Should I use "A handover" or "An handover"? I see this expression many times in the context of mobile communications written both ways (e.g. "the mobile node performed a handover between two attachment points"). Which one is the correct?
Thanks in advance,
Luizao, thanks for the reply .
What grammar rule have you used to reach that conclusion? I have looked in grammars (books), "googled" and have found somewhat different rules. The best one I found was the following:
Articles: A versus An
"A" goes before all words that begin with consonants.
- a cat
- a dog
- a purple onion
- a buffalo
- a big apple
with one exception: Use an before unsounded h.
- an honorable peace
- an honest error
"An" goes before all words that begin with vowels:
- an apricot
- an egg
- an Indian
- an orbit
- an uprising
with two exceptions: When u makes the same sound as the y in you, or o makes the same sound as w in won, then a is used.
- a union
- a united front
- a unicorn
- a used napkin
- a U.S. ship
- a one-legged man
Note: The choice of article is actually based upon the phonetic (sound) quality of the first letter in a word, not on the orthographic (written) representation of the letter. If the first letter makes a vowel-type sound, you use "an"; if the first letter would makes a consonant-type sound, you use "a." So, if you consider the rule from a phonetic perspective, there aren't any exceptions. Since the 'h' hasn't any phonetic representation, no audible sound, in the first exception, the sound that follows the article is a vowel; consequently, 'an' is used. In the second exception, the word-initial 'y' sound (unicorn) is actually a glide [j] phonetically, which has consonantal properties; consequently, it is treated as a consonant, requiring 'a'.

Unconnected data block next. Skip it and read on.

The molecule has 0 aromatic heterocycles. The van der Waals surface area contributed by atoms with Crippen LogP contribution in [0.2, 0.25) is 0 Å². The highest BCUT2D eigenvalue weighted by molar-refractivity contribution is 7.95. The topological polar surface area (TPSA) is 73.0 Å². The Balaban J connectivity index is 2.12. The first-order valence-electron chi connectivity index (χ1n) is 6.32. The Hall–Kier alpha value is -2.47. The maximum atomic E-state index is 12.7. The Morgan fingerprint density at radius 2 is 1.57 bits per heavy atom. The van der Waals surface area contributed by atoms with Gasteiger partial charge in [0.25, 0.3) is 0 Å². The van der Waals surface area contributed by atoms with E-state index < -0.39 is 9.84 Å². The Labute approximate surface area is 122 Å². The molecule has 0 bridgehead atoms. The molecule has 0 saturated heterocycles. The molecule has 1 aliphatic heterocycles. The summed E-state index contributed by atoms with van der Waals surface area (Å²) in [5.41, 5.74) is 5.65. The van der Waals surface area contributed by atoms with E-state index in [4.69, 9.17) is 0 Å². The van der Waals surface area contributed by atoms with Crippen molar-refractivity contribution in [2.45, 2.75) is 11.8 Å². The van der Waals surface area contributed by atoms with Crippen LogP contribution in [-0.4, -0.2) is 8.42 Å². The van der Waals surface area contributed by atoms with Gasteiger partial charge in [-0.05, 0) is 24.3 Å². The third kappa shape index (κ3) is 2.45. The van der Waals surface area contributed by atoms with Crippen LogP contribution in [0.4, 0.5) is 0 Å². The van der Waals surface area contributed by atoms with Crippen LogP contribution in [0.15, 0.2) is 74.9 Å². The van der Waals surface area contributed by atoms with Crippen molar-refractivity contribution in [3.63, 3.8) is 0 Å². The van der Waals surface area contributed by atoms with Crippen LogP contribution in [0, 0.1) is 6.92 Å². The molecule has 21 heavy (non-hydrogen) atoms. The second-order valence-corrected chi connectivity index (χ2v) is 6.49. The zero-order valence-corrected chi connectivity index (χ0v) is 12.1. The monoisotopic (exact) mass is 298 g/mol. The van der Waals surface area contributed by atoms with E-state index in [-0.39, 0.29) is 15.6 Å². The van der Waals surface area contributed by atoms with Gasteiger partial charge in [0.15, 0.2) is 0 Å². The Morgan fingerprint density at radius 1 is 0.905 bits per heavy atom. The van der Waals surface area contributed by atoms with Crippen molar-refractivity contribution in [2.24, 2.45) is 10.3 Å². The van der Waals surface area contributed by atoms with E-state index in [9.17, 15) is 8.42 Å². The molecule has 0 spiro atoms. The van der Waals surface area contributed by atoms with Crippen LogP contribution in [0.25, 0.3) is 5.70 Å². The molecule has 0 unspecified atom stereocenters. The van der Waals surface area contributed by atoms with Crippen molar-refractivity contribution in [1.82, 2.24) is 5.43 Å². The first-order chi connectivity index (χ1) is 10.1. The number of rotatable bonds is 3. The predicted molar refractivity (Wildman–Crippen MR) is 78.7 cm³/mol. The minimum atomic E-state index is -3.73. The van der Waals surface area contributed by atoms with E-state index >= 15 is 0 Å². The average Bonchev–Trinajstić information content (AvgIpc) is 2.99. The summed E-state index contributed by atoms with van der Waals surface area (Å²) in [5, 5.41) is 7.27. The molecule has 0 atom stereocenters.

Yes, it does . Thanks a lot .
The problem was the pronunciation of handover. I thought handover had a silent "h". Again, I commonly hear the word "handover" expressed vocally both ways (sounded and unsounded h). Maybe because most of the people with whom I speak English are not native in this language...
One closing question if you don't mind. Is there any rule to know if a word has a sounded/unsounded h? Or we just have to know?
Last edited by lamv; 27-Feb-2009 at 00:20.
English spelling is not phonetic so you just have to know. An English speaker, as opposed to a writer, has no problems with this.
A uniform, 'You' sound.
An uncle, 'uh' sound.
Both begin with 'un'.
In dialects where people drop their h's you will hear them say "an otel" instead of "a hotel". They are applying the a-an rule to how they speak the words. But they are unlikely to do this is written form.
What's a handover?
Thanks for your clarification.
@ Charlie Bernstein
In telecommunications, it is necessary to change the point of attachment (a.k.a base station) to the network when moving with a wireless device (e.g. mobile phone). This operation is called "handover".
Last edited by lamv; 27-Feb-2009 at 01:06.
Please check this link to the Merriam-webster dictionary:
handover - Definition from the Merriam-Webster Online Dictionary
In the audio example the h seems to be silent . Am I right? Can someone please confirm through the phonetic of the word? The two referred exceptions (honest, honorable) seem to be, in fact, phonetically different from the word "handover" in terms of the h pronunciation.
honorable: \ˈä-nər-(ə-)bəl, ˈän-rə-\
Last edited by lamv; 27-Feb-2009 at 01:50.